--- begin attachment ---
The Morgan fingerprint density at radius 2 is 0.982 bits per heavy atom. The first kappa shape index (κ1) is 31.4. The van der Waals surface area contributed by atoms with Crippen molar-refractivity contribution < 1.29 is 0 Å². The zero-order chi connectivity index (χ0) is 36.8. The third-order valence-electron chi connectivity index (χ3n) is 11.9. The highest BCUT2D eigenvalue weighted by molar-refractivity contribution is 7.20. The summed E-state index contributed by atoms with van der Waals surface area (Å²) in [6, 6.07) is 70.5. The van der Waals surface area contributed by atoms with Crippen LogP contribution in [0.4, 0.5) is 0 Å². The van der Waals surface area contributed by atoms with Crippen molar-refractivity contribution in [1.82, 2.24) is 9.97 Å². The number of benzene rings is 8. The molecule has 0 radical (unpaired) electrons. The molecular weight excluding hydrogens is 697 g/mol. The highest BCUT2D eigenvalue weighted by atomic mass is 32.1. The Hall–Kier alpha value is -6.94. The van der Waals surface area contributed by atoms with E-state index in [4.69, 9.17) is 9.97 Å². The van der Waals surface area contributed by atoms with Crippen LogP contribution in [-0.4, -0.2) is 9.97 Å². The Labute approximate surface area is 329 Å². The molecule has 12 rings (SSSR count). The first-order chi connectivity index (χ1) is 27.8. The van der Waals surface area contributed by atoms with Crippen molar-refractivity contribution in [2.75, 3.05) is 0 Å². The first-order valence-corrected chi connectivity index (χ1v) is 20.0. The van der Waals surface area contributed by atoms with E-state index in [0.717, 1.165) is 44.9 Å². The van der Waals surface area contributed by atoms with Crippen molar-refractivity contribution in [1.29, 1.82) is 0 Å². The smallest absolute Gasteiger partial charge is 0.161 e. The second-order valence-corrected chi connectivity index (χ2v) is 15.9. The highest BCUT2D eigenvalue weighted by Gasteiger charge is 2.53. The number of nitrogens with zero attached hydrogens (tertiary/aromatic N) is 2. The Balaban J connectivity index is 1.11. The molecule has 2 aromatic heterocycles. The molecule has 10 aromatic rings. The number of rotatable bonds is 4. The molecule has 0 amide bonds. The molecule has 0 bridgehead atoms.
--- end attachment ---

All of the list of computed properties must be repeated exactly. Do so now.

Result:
The Morgan fingerprint density at radius 2 is 0.982 bits per heavy atom. The first kappa shape index (κ1) is 31.4. The van der Waals surface area contributed by atoms with Crippen molar-refractivity contribution < 1.29 is 0 Å². The zero-order chi connectivity index (χ0) is 36.8. The third-order valence-electron chi connectivity index (χ3n) is 11.9. The highest BCUT2D eigenvalue weighted by molar-refractivity contribution is 7.20. The summed E-state index contributed by atoms with van der Waals surface area (Å²) in [6, 6.07) is 70.5. The van der Waals surface area contributed by atoms with Crippen LogP contribution in [0.4, 0.5) is 0 Å². The van der Waals surface area contributed by atoms with Crippen molar-refractivity contribution in [1.82, 2.24) is 9.97 Å². The number of benzene rings is 8. The molecule has 0 radical (unpaired) electrons. The molecular weight excluding hydrogens is 697 g/mol. The highest BCUT2D eigenvalue weighted by atomic mass is 32.1. The Hall–Kier alpha value is -6.94. The van der Waals surface area contributed by atoms with E-state index in [4.69, 9.17) is 9.97 Å². The van der Waals surface area contributed by atoms with Crippen LogP contribution in [-0.4, -0.2) is 9.97 Å². The Labute approximate surface area is 329 Å². The molecule has 12 rings (SSSR count). The first-order chi connectivity index (χ1) is 27.8. The van der Waals surface area contributed by atoms with Crippen molar-refractivity contribution in [2.75, 3.05) is 0 Å². The first-order valence-corrected chi connectivity index (χ1v) is 20.0. The van der Waals surface area contributed by atoms with E-state index in [0.717, 1.165) is 44.9 Å². The van der Waals surface area contributed by atoms with Crippen molar-refractivity contribution in [1.29, 1.82) is 0 Å². The smallest absolute Gasteiger partial charge is 0.161 e. The second-order valence-corrected chi connectivity index (χ2v) is 15.9. The highest BCUT2D eigenvalue weighted by Gasteiger charge is 2.53. The number of nitrogens with zero attached hydrogens (tertiary/aromatic N) is 2. The Balaban J connectivity index is 1.11. The molecule has 2 aromatic heterocycles. The molecule has 10 aromatic rings. The number of rotatable bonds is 4. The molecule has 0 amide bonds. The molecule has 0 bridgehead atoms.